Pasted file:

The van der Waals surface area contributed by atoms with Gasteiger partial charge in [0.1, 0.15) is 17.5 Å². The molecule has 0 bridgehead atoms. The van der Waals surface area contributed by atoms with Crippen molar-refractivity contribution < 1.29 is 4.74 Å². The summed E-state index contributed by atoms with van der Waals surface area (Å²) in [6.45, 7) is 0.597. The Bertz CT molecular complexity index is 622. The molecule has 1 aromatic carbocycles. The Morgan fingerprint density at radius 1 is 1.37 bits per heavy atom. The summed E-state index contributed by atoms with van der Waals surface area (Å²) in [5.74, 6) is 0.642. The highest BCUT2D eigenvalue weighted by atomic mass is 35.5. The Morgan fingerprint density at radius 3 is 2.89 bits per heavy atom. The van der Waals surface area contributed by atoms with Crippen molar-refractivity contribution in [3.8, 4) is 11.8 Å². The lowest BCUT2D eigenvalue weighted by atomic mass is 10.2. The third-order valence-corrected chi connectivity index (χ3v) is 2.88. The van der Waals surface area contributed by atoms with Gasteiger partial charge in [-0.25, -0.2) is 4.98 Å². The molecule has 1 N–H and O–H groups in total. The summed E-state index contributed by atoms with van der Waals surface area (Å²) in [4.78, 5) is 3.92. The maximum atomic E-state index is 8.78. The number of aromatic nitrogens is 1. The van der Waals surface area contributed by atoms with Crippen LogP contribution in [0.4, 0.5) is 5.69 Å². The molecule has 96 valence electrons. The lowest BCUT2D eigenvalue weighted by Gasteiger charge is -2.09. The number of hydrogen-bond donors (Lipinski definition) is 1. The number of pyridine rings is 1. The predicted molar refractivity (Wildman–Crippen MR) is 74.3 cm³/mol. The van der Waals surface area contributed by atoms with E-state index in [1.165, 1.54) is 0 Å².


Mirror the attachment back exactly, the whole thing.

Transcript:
The van der Waals surface area contributed by atoms with Gasteiger partial charge in [0.1, 0.15) is 17.5 Å². The molecule has 0 bridgehead atoms. The van der Waals surface area contributed by atoms with Crippen molar-refractivity contribution < 1.29 is 4.74 Å². The summed E-state index contributed by atoms with van der Waals surface area (Å²) in [6.45, 7) is 0.597. The Bertz CT molecular complexity index is 622. The molecule has 1 aromatic carbocycles. The Morgan fingerprint density at radius 1 is 1.37 bits per heavy atom. The summed E-state index contributed by atoms with van der Waals surface area (Å²) in [5.74, 6) is 0.642. The highest BCUT2D eigenvalue weighted by atomic mass is 35.5. The Morgan fingerprint density at radius 3 is 2.89 bits per heavy atom. The van der Waals surface area contributed by atoms with Crippen molar-refractivity contribution in [3.8, 4) is 11.8 Å². The lowest BCUT2D eigenvalue weighted by atomic mass is 10.2. The third-order valence-corrected chi connectivity index (χ3v) is 2.88. The van der Waals surface area contributed by atoms with Gasteiger partial charge in [-0.25, -0.2) is 4.98 Å². The molecule has 1 N–H and O–H groups in total. The summed E-state index contributed by atoms with van der Waals surface area (Å²) in [4.78, 5) is 3.92. The maximum atomic E-state index is 8.78. The number of aromatic nitrogens is 1. The van der Waals surface area contributed by atoms with Crippen LogP contribution in [0.4, 0.5) is 5.69 Å². The molecule has 96 valence electrons. The lowest BCUT2D eigenvalue weighted by Gasteiger charge is -2.09. The number of hydrogen-bond donors (Lipinski definition) is 1. The number of pyridine rings is 1. The predicted molar refractivity (Wildman–Crippen MR) is 74.3 cm³/mol. The van der Waals surface area contributed by atoms with E-state index in [1.165, 1.54) is 0 Å².